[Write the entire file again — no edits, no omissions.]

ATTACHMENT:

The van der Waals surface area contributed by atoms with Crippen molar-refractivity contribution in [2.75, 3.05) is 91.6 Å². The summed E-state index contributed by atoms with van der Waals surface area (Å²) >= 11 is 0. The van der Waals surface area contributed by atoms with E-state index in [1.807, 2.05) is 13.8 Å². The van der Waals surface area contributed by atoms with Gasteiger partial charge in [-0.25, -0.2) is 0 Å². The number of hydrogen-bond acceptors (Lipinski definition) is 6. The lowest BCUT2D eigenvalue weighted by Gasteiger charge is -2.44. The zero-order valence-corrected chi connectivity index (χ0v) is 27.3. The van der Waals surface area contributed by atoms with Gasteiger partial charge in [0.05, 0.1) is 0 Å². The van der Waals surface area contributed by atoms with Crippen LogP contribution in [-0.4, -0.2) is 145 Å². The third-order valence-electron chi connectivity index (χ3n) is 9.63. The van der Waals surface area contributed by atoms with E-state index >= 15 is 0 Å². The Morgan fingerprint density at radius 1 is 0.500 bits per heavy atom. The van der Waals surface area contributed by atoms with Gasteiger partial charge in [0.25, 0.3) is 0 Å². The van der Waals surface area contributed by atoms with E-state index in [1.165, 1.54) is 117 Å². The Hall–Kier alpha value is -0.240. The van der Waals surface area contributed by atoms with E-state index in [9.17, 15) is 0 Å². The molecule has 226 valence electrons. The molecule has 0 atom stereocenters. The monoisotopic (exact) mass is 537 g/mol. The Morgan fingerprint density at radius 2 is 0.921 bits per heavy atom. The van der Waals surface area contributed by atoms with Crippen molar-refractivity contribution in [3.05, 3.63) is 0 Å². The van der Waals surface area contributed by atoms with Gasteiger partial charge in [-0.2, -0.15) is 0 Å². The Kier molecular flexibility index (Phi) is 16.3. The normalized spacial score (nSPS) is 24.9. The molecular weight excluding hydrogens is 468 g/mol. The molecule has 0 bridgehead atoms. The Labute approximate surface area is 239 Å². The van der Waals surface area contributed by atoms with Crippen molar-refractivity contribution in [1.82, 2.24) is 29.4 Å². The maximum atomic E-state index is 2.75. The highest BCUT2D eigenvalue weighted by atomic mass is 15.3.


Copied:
The van der Waals surface area contributed by atoms with Crippen molar-refractivity contribution in [2.75, 3.05) is 91.6 Å². The summed E-state index contributed by atoms with van der Waals surface area (Å²) >= 11 is 0. The van der Waals surface area contributed by atoms with E-state index in [1.807, 2.05) is 13.8 Å². The van der Waals surface area contributed by atoms with Gasteiger partial charge in [-0.25, -0.2) is 0 Å². The number of hydrogen-bond acceptors (Lipinski definition) is 6. The lowest BCUT2D eigenvalue weighted by Gasteiger charge is -2.44. The zero-order valence-corrected chi connectivity index (χ0v) is 27.3. The van der Waals surface area contributed by atoms with Gasteiger partial charge in [0.05, 0.1) is 0 Å². The van der Waals surface area contributed by atoms with Crippen LogP contribution in [-0.4, -0.2) is 145 Å². The third-order valence-electron chi connectivity index (χ3n) is 9.63. The van der Waals surface area contributed by atoms with E-state index >= 15 is 0 Å². The Morgan fingerprint density at radius 1 is 0.500 bits per heavy atom. The van der Waals surface area contributed by atoms with Gasteiger partial charge in [0.25, 0.3) is 0 Å². The van der Waals surface area contributed by atoms with E-state index in [1.165, 1.54) is 117 Å². The Hall–Kier alpha value is -0.240. The van der Waals surface area contributed by atoms with E-state index in [9.17, 15) is 0 Å². The molecule has 226 valence electrons. The molecule has 0 atom stereocenters. The monoisotopic (exact) mass is 537 g/mol. The Morgan fingerprint density at radius 2 is 0.921 bits per heavy atom. The van der Waals surface area contributed by atoms with Crippen molar-refractivity contribution in [3.05, 3.63) is 0 Å². The van der Waals surface area contributed by atoms with Gasteiger partial charge in [-0.2, -0.15) is 0 Å². The Kier molecular flexibility index (Phi) is 16.3. The normalized spacial score (nSPS) is 24.9. The molecular weight excluding hydrogens is 468 g/mol. The molecule has 0 bridgehead atoms. The Labute approximate surface area is 239 Å². The van der Waals surface area contributed by atoms with Crippen molar-refractivity contribution in [1.82, 2.24) is 29.4 Å². The maximum atomic E-state index is 2.75. The highest BCUT2D eigenvalue weighted by atomic mass is 15.3.